Washington Capitals center Nicklas Backstrom was cleared of any wrongdoing and had his Olympic silver medal awarded to him six months month after a positive drug test in Sochi, but if the World Anti-Doping Agency (WADA) has anything to say about it, Backstrom is still guilty of cheating.

A spokesman for WADA confirmed to thn.com that the agency has appealed the decision by the International Olympic Committee (IOC) and the International Ice Hockey Federation (IIHF) to clear Backstrom of any wrongdoing to the Court of Arbitration for Sport in Switzerland. Read more

With a solid ownership group and rink, Las Vegas clearly at front of expansion line

Ken Campbell
Las Vegas (Photo by Bryan Steffy/WireImage)

For Bill Daly, what happened in Vegas most certainly didn’t stay in Vegas, but after giving the most concrete evidence ever that the league is already down the road to either expanding or relocating a team to Sin City, the NHL commissioner poured cold water on the notion.

But this is clearly more than just doing due diligence and kicking tires. In an interview with Michael Russo of the Minneapolis-Star Tribune, Daly acknowledged he was in Las Vegas on other business this past weekend, where he had a tour of the 20,000-seat rink that is being built by MGM Resorts and he met with a potential ownership group that has expressed an interest in owning a franchise.

That ownership group is reportedly led by billionaire William P. Foley, who made his fortune in title insurance and owns 14 wineries on the west coast, and includes the Maloof family, which owns several hotels in Las Vegas and once owned the Sacramento Kings of the NBA. In fact, George Maloof Jr., was the one who did the deal with the NHL to bring its awards show to Las Vegas.

Nobody knows exactly where the NHL is when it comes to Las Vegas as a landing spot, but it’s clear the league is further down the road there than it is with any other potential cities. In fact, one of my sources who has knowledge of the inner workings of the NHL board of governors said the board secretly and very quietly at its last meeting approved Foley and Maloof as owners of a Las Vegas expansion franchise that will begin play in 2017-18.

But Daly said in an email to thn.com that people are getting too far ahead of themselves when it comes to assuming Las Vegas will be playing in the Western Conference anytime soon.

“There was virtually no discussion about Las Vegas (or expansion for that matter) at the last Board meeting,” Daly wrote in his email. “Far from a ‘done deal.’ Still have to deal with the foundational question of whether we want to expand at all and if so how do we want to do it. And that hasn’t really been broached with the BOG yet. After that, we will have to tackle whether Las Vegas is the right market, and specifically, whether we think it can support an NHL franchise long term.  I think more work needs to be done on that issue as well.”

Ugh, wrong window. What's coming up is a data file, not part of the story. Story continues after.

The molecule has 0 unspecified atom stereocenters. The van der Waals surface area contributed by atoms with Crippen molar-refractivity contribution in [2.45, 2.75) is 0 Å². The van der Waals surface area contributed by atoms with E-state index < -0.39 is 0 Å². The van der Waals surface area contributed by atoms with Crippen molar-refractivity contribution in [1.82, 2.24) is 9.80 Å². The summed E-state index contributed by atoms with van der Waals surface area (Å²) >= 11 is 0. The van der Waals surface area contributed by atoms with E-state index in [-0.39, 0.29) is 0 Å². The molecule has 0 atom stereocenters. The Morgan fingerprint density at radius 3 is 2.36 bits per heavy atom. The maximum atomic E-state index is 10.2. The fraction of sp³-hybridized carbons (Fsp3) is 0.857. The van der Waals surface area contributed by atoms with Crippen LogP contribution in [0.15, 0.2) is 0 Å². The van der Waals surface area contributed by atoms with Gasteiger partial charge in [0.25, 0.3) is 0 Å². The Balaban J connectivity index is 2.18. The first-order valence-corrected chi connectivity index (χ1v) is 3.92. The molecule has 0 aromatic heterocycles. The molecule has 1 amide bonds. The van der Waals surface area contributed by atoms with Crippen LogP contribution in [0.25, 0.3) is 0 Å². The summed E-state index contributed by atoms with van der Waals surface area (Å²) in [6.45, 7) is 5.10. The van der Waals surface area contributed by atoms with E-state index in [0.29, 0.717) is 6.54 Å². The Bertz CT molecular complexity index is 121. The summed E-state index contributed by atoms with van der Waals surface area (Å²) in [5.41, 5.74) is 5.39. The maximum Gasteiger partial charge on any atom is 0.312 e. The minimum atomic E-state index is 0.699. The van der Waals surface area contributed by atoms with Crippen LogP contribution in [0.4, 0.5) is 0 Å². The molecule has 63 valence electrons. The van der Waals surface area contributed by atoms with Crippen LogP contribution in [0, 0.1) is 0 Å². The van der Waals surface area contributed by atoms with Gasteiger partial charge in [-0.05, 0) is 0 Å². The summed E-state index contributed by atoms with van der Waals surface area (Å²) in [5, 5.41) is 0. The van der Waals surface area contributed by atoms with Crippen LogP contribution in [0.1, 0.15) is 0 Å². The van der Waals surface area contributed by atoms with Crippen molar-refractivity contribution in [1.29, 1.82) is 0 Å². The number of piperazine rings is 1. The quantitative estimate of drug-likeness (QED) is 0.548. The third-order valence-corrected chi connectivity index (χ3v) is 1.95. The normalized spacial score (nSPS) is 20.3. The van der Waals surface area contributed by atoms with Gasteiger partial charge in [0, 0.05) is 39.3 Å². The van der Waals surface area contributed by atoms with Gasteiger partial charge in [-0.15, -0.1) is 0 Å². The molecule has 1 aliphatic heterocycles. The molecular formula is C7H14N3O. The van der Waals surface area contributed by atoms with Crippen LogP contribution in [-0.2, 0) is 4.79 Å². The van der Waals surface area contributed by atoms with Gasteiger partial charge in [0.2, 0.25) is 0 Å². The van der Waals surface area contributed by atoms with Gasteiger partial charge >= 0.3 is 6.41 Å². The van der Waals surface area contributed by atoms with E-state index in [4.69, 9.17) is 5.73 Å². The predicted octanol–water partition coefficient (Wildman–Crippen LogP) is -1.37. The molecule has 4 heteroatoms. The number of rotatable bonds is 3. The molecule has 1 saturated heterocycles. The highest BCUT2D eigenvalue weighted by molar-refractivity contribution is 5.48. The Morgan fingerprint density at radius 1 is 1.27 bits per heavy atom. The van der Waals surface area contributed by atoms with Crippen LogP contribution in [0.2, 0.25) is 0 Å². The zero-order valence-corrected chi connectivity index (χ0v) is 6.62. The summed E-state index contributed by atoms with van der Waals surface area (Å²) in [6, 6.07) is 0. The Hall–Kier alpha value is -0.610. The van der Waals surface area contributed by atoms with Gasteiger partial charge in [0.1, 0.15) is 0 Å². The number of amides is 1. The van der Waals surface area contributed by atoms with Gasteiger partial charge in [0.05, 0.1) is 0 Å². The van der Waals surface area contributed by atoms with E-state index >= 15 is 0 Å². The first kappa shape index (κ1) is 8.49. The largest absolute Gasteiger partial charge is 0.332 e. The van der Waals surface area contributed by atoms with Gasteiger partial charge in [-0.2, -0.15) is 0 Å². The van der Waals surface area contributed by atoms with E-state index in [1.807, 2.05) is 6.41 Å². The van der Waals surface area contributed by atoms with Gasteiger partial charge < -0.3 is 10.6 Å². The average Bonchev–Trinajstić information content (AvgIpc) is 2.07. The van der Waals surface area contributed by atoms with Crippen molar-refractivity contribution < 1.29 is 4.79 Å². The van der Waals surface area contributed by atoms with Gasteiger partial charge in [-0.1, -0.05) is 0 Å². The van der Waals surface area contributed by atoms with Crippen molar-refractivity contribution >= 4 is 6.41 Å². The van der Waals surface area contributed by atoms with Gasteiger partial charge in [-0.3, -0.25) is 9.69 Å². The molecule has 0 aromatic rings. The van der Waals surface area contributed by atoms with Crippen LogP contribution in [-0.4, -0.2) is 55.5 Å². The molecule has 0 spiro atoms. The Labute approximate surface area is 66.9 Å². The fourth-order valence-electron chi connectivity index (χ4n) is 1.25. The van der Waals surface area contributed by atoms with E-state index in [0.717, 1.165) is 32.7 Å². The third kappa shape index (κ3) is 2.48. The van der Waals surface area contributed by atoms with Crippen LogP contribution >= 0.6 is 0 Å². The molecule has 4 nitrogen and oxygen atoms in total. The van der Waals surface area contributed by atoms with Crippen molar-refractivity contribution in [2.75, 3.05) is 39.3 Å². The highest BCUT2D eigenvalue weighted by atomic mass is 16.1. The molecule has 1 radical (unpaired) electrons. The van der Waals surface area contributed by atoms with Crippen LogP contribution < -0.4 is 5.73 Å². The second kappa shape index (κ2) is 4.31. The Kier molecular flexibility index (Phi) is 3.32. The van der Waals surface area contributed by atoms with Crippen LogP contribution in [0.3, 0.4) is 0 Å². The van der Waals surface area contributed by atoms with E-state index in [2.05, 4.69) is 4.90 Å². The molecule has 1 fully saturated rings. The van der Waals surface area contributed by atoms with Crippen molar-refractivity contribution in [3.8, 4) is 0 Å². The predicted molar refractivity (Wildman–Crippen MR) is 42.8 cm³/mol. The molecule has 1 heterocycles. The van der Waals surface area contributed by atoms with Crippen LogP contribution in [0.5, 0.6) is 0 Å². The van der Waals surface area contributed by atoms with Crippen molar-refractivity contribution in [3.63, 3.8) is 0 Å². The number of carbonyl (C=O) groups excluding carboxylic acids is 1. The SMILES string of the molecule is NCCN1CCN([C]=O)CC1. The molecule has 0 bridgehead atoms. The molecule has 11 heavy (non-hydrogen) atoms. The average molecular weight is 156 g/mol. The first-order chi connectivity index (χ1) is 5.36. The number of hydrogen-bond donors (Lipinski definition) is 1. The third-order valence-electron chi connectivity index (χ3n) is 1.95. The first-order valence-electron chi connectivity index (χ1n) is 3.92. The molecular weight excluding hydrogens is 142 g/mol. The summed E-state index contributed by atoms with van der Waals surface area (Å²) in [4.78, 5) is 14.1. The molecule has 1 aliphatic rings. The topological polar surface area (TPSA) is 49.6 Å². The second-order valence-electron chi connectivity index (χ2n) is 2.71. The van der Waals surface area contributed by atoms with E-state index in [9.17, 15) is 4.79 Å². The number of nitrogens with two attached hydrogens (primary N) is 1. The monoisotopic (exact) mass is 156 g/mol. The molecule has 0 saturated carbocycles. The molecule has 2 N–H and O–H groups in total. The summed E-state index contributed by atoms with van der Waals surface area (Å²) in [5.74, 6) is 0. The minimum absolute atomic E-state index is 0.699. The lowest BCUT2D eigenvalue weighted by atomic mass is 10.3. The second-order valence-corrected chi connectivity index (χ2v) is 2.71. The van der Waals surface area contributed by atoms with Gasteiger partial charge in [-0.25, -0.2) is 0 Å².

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Hamilton Bulldogs hope to raise $50,000 for fallen soldier’s son

Ken Campbell
Courtesy Hamilton Bulldogs

As people lined four deep through the streets of Hamilton last month to honor one of their own, Cpl. Nathan Cirillo’s casket was en route from the funeral home to the church in a procession that included Cirillo’s family at the front of it. As that procession made its way past the FirstOntario Centre, Hamilton Bulldogs president Stephen Ostaszewicz was struck by the gravity of it all.

Cirillo was the young man who was killed the morning of Oct. 22 as he stood on ceremonial sentry duty at the Canadian National War Memorial in Ottawa. The shooting and subsequent attack on Parliament Hill stunned the nation, but it hit the closely knit city of Hamilton particularly hard, something Ostaszewicz witnessed first hand when he saw Cirillo’s five-year old son, Marcus, walking in the procession.

“I watched him march in the procession with his grandmother and his aunt,” Ostaszewicz said. “And a lot of the people here, both on the Global Spectrum side and the team side, were touched by it.” Read more

Power Rankings: Red-hot Sidney Crosby powers Penguins to top

Ken Campbell
Sidney Crosby  (Photo by Gregory Shamus/NHLI via Getty Images)

Yes, it’s early, but has anyone noticed that Sidney Crosby is on pace to post the highest single-season scoring total in almost two decades? With five assists against Buffalo Saturday, Crosby has seven goals and 24 points in just 13 games, which puts him on a pace for 151 points, which would be the highest total since Crosby’s boss scored 161 points in 1995-96.

Not surprisingly, the Penguins have been dominant of late along with their captain. So for the second straight week, they top thn.com’s Power Rankings. (Last week’s ranking in parentheses.)